Judge Martin “Marty” Feldman of the US District Court in New Orleans is making news. (I don’t know whether he is called “Marty” for short. Of course, Marty Feldman was a great comedian, best known for his performance in Young Frankenstein.) This Feldman has overturned the president’s moratorium on drilling in the Gulf. The Obama administration will appeal.
Many people are now picking up on Rep. Joe Barton’s apology to BP as the Republican Party line rather than a rogue personal statement. As I’ve said many times, Republicans are very disciplined. They’re not known for emotional outbursts. (I think that Joe Wilson’s You Lie outburst at the President was planned.) When they say something, it generally has been thought about and approved on many levels. Republicans are outraged that a corporation would be asked to clean up something that they caused. There’s a reason that the Superfund was allowed to dry up by the Bush administration. Corporations were supposed to pay fines for their transgressions, fines collected and placed into the Superfund. The Bush administration stopped collecting fines. Without fines there would be no Superfund because in their minds making business clean up what they messed up is a bad thing.
I was too disgusted after the NBA finals to actually talk about them. I wasn’t disgusted that the Los Angeles Lakers won. I was disgusted that instead of watching a basketball game, I watched a professional wrestling match. In spite of frankly my having gotten nauseated throughout the game, I feel compelled to congratulate Kobe Bryant, Phil Jackson (arguably the greatest coach of all time) and the Los Angeles Lakers. I would only ask that in the off season, point guard Rajon Rondo learn how to shoot free throws. Is that so hard?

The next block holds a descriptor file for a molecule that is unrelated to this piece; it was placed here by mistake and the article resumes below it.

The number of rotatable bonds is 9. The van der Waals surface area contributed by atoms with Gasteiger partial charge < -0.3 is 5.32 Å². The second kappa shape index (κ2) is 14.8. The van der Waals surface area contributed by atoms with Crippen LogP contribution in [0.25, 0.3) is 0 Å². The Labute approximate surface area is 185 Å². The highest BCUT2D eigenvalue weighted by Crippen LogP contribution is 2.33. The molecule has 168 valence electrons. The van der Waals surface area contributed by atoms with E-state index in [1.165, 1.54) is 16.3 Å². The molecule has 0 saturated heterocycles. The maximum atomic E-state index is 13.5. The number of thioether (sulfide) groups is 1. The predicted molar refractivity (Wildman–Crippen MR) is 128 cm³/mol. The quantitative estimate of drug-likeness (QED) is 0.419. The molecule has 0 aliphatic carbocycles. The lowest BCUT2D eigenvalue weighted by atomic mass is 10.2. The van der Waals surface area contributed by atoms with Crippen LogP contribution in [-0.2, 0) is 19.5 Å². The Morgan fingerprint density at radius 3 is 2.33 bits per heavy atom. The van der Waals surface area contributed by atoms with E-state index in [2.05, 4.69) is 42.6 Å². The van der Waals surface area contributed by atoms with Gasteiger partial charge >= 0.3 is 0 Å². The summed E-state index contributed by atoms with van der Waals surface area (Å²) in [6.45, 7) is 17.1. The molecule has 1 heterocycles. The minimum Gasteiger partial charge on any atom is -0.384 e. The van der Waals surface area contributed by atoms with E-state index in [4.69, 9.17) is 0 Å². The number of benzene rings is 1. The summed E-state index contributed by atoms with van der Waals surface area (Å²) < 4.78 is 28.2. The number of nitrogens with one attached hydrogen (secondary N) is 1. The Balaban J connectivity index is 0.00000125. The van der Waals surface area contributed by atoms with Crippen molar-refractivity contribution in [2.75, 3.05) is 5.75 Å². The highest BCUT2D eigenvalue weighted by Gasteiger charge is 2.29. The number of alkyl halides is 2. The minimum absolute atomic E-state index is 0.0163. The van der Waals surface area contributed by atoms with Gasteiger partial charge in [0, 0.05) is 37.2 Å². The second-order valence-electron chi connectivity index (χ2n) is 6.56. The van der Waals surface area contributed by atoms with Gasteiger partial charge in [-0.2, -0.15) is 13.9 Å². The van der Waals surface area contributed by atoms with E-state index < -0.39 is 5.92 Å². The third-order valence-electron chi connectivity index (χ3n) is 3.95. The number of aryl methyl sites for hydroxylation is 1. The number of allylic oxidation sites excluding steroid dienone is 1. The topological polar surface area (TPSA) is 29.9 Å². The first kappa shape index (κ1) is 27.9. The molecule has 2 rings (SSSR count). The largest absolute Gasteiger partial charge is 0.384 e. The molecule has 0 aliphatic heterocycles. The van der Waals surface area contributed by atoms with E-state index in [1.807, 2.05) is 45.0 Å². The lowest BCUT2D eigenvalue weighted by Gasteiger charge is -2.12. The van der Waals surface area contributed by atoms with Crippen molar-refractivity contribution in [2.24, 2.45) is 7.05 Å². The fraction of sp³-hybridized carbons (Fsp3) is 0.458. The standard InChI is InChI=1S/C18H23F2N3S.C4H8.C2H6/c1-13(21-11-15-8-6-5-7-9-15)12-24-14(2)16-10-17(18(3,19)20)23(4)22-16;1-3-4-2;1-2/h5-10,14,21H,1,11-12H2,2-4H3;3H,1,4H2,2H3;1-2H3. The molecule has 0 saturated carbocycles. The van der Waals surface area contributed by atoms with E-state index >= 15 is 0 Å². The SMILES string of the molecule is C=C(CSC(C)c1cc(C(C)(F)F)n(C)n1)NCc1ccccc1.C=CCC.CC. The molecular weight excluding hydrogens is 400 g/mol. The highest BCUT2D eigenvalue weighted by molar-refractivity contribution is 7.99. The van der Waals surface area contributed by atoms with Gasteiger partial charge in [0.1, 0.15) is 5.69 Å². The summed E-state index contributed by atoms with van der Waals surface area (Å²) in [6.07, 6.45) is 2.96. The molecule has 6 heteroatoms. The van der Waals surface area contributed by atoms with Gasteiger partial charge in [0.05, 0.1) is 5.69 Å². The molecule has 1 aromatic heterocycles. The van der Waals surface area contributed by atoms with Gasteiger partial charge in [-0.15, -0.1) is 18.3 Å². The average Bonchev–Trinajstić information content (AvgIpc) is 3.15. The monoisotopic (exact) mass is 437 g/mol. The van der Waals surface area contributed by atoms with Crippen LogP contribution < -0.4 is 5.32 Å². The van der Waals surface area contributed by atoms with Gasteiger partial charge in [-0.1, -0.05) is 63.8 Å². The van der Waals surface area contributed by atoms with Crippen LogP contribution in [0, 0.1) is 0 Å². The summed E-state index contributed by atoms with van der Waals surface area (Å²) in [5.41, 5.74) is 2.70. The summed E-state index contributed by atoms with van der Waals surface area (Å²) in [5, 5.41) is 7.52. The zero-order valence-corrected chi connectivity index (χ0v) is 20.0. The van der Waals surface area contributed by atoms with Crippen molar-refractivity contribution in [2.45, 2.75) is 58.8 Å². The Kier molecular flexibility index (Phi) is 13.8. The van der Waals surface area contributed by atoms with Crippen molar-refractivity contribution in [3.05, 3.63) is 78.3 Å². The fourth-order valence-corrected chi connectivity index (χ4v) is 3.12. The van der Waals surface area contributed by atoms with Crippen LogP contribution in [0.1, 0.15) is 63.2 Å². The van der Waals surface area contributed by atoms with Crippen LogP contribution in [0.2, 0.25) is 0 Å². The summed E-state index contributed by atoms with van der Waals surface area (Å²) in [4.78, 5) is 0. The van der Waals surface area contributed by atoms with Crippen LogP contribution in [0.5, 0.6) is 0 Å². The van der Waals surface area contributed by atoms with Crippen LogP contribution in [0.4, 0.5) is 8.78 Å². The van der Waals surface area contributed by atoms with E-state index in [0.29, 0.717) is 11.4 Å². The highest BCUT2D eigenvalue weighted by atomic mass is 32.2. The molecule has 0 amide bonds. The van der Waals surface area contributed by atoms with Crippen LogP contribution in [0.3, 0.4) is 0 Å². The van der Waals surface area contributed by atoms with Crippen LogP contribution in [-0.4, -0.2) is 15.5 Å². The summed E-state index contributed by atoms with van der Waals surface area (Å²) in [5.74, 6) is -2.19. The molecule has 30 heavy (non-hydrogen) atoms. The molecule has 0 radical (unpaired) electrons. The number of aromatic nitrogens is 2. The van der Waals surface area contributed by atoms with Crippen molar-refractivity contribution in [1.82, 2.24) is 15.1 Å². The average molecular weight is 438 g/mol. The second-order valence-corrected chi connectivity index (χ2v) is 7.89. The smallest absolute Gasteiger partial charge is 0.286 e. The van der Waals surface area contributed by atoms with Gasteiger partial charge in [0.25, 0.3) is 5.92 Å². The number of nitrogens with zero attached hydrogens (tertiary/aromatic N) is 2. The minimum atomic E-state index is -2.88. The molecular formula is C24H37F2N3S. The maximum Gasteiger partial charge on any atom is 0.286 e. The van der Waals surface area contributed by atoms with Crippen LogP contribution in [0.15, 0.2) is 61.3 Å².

Michael Jackson died approximately one year ago (it’ll be one year on the 25th). Some are confused about the fact that he has left a mixed legacy. I am not confused. I grew up with Michael Jackson. I had all of the J5 albums. I saw the J5 when they came to Dallas in 1970. Michael was 11 but they said he was 8. I was 9. Michael Jackson was a complex person, just as many of us are complex people. He was a great humanitarian and one of the best entertainers to ever live. He also slept in an oxygen chamber, had a zoo complete with a tiger and chimpanzee and he had problems with personal relationships with adults and children. I love him as an entertainer. Whenever I see his Emmy award-winning performance of Billie Jean at the Motown 25th anniversary special or his performance of Man in the Mirror at the Grammys, I get goosebumps. In spite of my utmost respect for his musical talents, I’m not sure I would leave my grandson with him for more than a nanosecond.